Kenosha, Wisconsin experienced a second night of violent rioting and arson late Monday and into early Tuesday morning. Rioters set fire to several buildings in the uptown and downtown areas, Kenosha police said.
Rioters disobeyed the 8:00 p.m. curfew on Monday while law enforcement in riot gear deployed tear gas and pepper balls to disperse the crowd. National Guard troops assisted Kenosha Police, Kenosha County Sheriff’s, and Pleasant Prairie Police departments among others.
At about 1:00 a.m. smoke could be seen from the distance consuming the heart of Kenosha, Wisconsin.
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In downtown and uptown Kenosha, windows from store fronts were smashed and buildings were broken into. Slogans like “Stop Killing Us” and “BLM” were painted across the walls of the city.
The Federalist observed unidentified individuals dressed in black with full face coverings who appeared to be looting a local laundromat and quickly fled the scene by vehicle. A video on social media showed a mattress store was among the shops broken into.
Throughout the city, private citizens, presumably store owners, were seen guarding their businesses and carrying guns. When approached for questions or comments by The Federalist, they all declined to be interviewed on or off camera.
After 1:00 a.m. the main riots were dispersed, but officers in riot gear were still handling several smaller groups of rioters.
Police holding riot shields and wearing helmets loosely line some of the streets in downtown Kenosha. pic.twitter.com/D8YgitDsSQ
— The Federalist (@FDRLST) August 25, 2020
A Kenosha resident, who lives near Reuther High School, told The Federalist, “I’ll tell you one thing, it’s f—ing sad.”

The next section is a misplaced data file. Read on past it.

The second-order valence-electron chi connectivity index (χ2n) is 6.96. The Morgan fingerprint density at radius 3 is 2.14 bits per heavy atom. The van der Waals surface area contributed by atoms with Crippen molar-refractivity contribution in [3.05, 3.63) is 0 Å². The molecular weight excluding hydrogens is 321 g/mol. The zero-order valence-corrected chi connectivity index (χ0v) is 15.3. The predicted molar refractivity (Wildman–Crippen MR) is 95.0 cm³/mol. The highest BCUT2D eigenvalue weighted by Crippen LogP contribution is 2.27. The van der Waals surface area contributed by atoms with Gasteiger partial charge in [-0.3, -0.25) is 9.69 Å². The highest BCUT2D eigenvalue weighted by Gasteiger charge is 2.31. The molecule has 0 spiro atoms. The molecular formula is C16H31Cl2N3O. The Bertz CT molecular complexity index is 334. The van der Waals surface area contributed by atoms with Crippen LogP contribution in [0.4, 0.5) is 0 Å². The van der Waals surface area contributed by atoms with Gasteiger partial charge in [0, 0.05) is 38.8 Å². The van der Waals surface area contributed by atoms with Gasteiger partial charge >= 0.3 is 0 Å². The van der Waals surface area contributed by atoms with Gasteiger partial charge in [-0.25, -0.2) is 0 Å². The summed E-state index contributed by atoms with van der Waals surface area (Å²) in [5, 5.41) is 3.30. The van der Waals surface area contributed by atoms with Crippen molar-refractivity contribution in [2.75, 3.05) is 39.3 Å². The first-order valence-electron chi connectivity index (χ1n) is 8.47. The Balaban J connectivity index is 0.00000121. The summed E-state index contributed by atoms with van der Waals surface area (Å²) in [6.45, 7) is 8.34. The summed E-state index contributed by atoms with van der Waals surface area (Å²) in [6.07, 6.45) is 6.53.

A woman from uptown Kenosha, who said she has lived there for over 40 years, explained that what she saw was terrifying and her city felt like a “war zone.” She broke down in tears saying, “I’m not too proud to cry In front of you guys. It was terrifying here. And to know that everything these people worked for is gone. It is the saddest thing.”
A woman, who said she has lived in Kenosha for over 40 years, broke down in tears saying that her city felt like a “war zone” and she was “terrified”. She requested that her face not be shown. pic.twitter.com/zi9KLQc2Xz
— The Federalist (@FDRLST) August 25, 2020
As the Kenosha resident looked at her community burning, she continued, telling The Federalist:
The little money we have we invest in the neighborhood. We no longer have a place to shop, we no longer have a place to socially gather. We no longer have income and industry in our neighborhood… I know that this is not the way to fix our problems here. This is not how you get change… You didn’t affect me tonight, you affected my children, my grandchildren, and my great grandchildren’s life here. There are no more jobs left here for these people. You destroyed any business that was able to restart after the virus. What’s the answer? I don’t know. But this is not the way a civil society handles things.
Another resident on the streets of Kenosha said “Seeing so many small businesses being so impacted…they had nothing to do with it.”
“I don’t think Kenosha destroyed their own town,” another woman added, “I think other people came and decided to destroy Kenosha. I don’t think it’s Kenosha people at all.”
The Kenosha, Wisconsin riots could prove to be a significant event in the lead up to the 2020 presidential election. Wisconsin is a key swing state and President Donald Trump has been struggling with his appeal to suburban women, a once reliable vote for Republicans in Wisconsin. The events in Kenosha, however, may sway people who are turned off by Trump’s style, but never expected safety, law, and order to be a top issues in this election.
Rioting and violence in Minnesota following the killing of George Floyd has resulted in a tightening of poll numbers in the state that once favored Democrats. The latest poll shows Minnesota in a dead heat with Biden at 46.9 percent and Trump at 46.5 percent. Democrat presidential nominee, Joe Biden, has begun airing ads in Minnesota, a sign that Democrats recognize they are vulnerable.
Watching a historic industrial Wisconsin city go up in flames may have a similar impact on poll numbers in the important suburbs of Milwaukee, where violence and movements to defund the police are unpopular.
Democrats have tied themselves politically to the Marxist Black Lives Matter organization and Joe Biden has refused to explicitly denounce Antifa or BLM. This may prove to be a politically untenable position as the destructive riots erode support from key demographics such as suburban moms and black inner city voters living in many of the areas most devastated by riots and lack of police protection.